Called "the best preacher in the family," by her father, Billy Graham, Anne Graham Lotz speaks around the globe with the wisdom and the authority of years spent studying God's Word. In her latest book, Anne shares her heart and God's teachings on the universal problem of suffering.
Drawing her characteristically keen insights from the familiar story of Lazarus in the ninth and eleventh chapters of the Gospel of John, Anne offers Jesus' reassuring answers to our heartfelt cries for understanding:
Why doesn't God care? Why does He let these things happen? Why me? Why doesn't God answer my prayers? Why didn't He protect me? Why doesn't He perform a miracle?
Why? helps us understand and deal with suffering while guiding us to the ultimate answer-the Savior who shares our grief and our tears.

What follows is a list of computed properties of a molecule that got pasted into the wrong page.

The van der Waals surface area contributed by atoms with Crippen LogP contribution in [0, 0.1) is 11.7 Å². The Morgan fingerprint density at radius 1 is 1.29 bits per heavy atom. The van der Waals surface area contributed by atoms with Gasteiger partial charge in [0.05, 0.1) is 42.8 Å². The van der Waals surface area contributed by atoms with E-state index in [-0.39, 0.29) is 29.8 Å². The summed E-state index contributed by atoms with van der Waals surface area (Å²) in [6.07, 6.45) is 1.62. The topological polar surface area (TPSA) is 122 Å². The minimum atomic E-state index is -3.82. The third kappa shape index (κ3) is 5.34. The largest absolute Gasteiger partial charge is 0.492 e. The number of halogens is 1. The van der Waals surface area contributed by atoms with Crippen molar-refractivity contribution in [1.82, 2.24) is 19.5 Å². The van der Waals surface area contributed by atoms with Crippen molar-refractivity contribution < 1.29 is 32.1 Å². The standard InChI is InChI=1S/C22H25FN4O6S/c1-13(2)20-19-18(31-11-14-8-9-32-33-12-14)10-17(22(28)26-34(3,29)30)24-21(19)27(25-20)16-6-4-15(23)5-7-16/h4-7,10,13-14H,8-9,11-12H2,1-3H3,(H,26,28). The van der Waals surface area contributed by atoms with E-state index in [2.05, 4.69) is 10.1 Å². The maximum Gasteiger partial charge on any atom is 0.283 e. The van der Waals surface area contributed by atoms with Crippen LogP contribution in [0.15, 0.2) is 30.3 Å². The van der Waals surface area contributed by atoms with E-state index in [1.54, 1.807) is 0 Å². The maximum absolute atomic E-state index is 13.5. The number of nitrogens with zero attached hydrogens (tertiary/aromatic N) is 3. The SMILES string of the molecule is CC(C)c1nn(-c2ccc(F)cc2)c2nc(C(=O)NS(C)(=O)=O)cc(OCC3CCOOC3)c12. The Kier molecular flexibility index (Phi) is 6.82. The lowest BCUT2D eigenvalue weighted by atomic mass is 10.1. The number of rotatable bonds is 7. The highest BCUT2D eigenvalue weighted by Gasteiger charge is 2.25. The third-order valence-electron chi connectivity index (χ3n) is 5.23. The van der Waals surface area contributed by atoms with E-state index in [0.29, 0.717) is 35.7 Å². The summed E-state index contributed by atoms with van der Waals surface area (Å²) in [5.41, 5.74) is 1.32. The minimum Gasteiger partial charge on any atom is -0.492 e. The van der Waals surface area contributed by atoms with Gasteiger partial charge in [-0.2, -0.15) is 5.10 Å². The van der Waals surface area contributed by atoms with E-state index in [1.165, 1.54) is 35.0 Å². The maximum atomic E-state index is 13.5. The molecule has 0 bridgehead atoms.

As the daughter of Billy and Ruth Bell Graham, Lotz, now a renowned speaker and author in her own right, has much for which to give thanks, and she knows it. Still, like any other person with a heartbeat, Lotz's life has been riddled with times of desperation and heartrending sorrow. The author of Just Give Me Jesus and My Heart's Cry openly reveals the struggle she's endured in attempting to make sense of death, disease and suffering. Drawing upon John 11, she retells the story of sisters Mary and Martha and the death and eventual resurrection of their brother, Lazarus. Throughout this pithy, passionate book, Lotz eloquently imagines the emotional and spiritual agony Martha in particular endured while waiting for Jesus to intervene. Searching believers will gratefully grab the hope Lotz imparts as she reinforces a foundational scriptural truth: no matter the circumstance, and even when facing certain defeat, one can trust God because of who he is. Skeptics notwithstanding, Lotz treats this topic with the respect it deserves. She does not answer everyone's "why's," nor does she offer pat answers to those who are hurting. Instead, she suggests to Christians that frequently pain is a requirement for our eventual good and God's ultimate glory. Dedicated to "those who have unanswered prayers," Lotz covers the scope of human suffering with prose that is sure to find its place among other classic works of faith.